I try to relate Math concept as and when the right situation arises. For instance, I teach them to use ESTIMATION when we calculate discounts and division of a total number of sweets among siblings. When baking, I ask them to measure 1/8 cup of flour in a measuring cup relating to FRACTIONS. When walking on the road, we identify ANGLES on road signs, advertisements, etc. We talk about PERIMETER when we walk one round in the neighbourhood. We identify CUBOIDS and CUBES around the house. There are so many things in our everyday life that is related to Math. Just look around consciously and we will find many things to talk to our children on Math.

Our Revision

I find that #30minrevision does not work so well on Mathematics revision for higher Primary, mainly because one question can take up to 15 minutes to solve and teach. However, it is still possible if we are targeting to finish 2-3 questions per 30 minutes revision block. But mostly, we use 2 hours on weekends to revise Mathematics so as not to break the momentum.

We use Visible Thinking by Marshall Cavendish Education for our materials to revise by topic. I like this book very much because the questions are usually in sets of 2 or 3 questions with same scenario but only one variable is changed. This helps to test the student on his/her understanding if the question tweaks slightly. Further, each topic will start with asking some thinking questions that I, sometimes, may answer wrongly too. It has a good representation of working steps at the start of the topic which aids me to teach my children easily. So, if you are clueless in Primary School Math, I would highly recommend this book to help you learn along with your child. We have been using this book since Missy 12 was Primary 3.

Visible Thinking

As I am very familiar with Missy 12’s weakness in certain Math topics, I am able to identify and zoom in on these topics during our revision. We will start with me explaining the Math concept for a topic using the Visible Thinking book and assigning the questions for her to do. I have learnt that I need to mark on the spot during the 2 hour revision instead of leaving till days later, this will help her to absorb better as her mind is still fresh from her thoughts while I explain to her the mistakes and where went wrong.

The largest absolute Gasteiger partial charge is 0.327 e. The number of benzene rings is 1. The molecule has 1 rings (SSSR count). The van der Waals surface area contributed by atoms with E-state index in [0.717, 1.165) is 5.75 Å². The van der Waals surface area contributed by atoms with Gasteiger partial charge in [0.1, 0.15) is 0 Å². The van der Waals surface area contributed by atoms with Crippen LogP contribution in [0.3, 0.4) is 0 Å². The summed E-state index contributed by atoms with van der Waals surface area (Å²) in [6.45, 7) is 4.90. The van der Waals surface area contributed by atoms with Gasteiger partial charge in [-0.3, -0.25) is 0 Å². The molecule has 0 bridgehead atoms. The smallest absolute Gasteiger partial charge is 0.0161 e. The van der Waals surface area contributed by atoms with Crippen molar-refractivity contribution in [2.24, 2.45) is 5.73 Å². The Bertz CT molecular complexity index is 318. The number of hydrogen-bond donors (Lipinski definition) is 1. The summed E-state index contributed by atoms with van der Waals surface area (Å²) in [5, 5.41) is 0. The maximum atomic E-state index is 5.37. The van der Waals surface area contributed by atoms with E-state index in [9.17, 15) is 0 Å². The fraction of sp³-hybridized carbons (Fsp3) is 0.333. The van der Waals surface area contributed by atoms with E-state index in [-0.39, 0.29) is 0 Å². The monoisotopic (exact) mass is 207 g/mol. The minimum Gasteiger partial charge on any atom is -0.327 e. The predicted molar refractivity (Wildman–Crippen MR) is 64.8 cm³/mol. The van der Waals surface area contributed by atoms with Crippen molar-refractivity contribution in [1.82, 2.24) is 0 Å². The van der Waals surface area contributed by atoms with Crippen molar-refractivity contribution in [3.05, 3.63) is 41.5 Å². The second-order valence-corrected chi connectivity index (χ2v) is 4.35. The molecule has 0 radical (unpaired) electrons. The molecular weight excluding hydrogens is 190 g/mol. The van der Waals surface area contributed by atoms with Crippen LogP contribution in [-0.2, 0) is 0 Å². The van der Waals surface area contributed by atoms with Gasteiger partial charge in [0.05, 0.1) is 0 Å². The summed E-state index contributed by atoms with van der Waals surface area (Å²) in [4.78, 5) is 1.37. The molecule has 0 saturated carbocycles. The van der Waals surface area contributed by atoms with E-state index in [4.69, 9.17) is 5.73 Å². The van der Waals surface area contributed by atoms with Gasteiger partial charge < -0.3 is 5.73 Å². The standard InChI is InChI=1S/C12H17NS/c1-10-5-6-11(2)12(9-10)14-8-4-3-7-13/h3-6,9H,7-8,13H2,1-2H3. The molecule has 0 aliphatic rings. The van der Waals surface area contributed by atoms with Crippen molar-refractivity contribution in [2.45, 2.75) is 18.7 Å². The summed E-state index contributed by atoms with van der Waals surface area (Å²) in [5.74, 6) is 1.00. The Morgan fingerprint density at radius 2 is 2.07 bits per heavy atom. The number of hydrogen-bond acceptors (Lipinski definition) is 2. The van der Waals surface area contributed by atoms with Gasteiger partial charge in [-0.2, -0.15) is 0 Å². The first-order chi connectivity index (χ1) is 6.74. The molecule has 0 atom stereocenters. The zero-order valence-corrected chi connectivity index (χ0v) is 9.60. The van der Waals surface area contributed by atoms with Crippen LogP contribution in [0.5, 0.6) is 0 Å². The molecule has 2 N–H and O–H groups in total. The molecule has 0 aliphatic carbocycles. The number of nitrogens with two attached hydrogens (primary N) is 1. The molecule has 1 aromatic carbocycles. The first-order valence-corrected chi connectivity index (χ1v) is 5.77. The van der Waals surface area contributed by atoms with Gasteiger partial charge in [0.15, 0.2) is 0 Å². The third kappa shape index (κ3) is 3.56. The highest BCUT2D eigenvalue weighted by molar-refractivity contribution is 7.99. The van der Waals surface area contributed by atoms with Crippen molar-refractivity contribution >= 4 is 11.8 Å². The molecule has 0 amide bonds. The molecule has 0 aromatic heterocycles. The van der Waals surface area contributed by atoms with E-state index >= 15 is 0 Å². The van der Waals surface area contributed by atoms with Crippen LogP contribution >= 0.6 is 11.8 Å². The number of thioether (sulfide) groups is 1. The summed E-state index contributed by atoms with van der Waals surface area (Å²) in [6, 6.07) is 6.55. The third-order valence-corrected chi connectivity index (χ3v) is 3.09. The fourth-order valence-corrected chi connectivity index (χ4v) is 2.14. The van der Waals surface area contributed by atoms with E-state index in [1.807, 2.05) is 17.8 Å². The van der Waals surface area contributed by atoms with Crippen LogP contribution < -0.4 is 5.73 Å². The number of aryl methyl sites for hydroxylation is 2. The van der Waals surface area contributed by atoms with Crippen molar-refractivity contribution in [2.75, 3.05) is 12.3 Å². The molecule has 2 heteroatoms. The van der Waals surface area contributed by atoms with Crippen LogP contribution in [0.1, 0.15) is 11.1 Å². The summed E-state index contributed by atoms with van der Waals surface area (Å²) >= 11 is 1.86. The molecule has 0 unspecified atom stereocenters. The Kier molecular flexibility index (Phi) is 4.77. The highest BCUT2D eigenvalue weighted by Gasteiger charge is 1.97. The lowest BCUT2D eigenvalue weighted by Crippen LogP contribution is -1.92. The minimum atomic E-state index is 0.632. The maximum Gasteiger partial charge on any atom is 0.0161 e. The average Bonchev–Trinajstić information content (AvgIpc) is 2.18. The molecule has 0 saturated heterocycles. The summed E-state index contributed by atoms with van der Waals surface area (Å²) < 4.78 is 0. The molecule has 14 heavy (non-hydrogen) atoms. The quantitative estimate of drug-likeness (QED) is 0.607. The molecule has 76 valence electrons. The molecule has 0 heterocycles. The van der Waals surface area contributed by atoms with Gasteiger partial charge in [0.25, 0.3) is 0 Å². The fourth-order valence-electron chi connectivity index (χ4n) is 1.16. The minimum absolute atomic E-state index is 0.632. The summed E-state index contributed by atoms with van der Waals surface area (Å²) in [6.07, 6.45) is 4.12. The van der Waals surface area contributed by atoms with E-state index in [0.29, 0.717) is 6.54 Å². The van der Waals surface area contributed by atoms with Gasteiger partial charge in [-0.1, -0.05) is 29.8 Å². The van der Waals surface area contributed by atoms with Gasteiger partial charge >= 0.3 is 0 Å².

As the SA1 exams are nearing, I am tempted to give her the top school papers to do as we are running out of time. However, I decided to still focus to drill on the weaker topics and ensure she got the concepts right even though it means that we will do lesser papers and wasting some money. I believe slow and steady goes a long way and also the right way. Hence, focusing on weaker topics and ensuring the child gets them right should be the priority in any kind of learning.

Now that we are quite comfortable in all the tested topics, we have started to do top school papers. We draft out a revision calendar and jot down the days that the children will be late home from school on the calendar. Then we fill in the afternoons with assigned revision and exam papers to do. As I have to be realistic about what they can finish in an afternoon, along with their school homework, I assign Math Paper 1 on one day and Math Paper 2 on the other, sometimes coupling with less demanding subjects like English and Chinese on the same day. Everyday after dinner, I will pick a paper to go through the mistakes for our #30minrevision. Time is limited. Either we have English during this 30 min revision block or we have various subjects focusing on mistakes.

And I will never forget one thing. If I see improvement in grasping a concept, I will commend on Missy 12’s efforts and good attitude. I do hope she feels encouraged and gets more confident as we go along.


If you like this post and find it useful, do share with your friends who need tips for Math revision or preparing for PSLE like us. I want to selflessly teach everyone what I know and how I teach my children in academics. I do have a small ambition: To inspire more parents to go the NO-TUITION route like us! Let’s save money and save time for our children to play and unwind more! I think there is more to life than academic and tuition.

You may follow us in the NO TUITION PSLE SERIES by clicking on the link or follow us on instagram to see how we learn in our daily #30minrevision. And if you have a P5 kid, do hop over to DinoMama, a fellow mummy blogger who has started to document some good study tips from her daily revision with her son too.

Hope this post is useful to everyone out there who has a kid in school! Stay tune for the next post!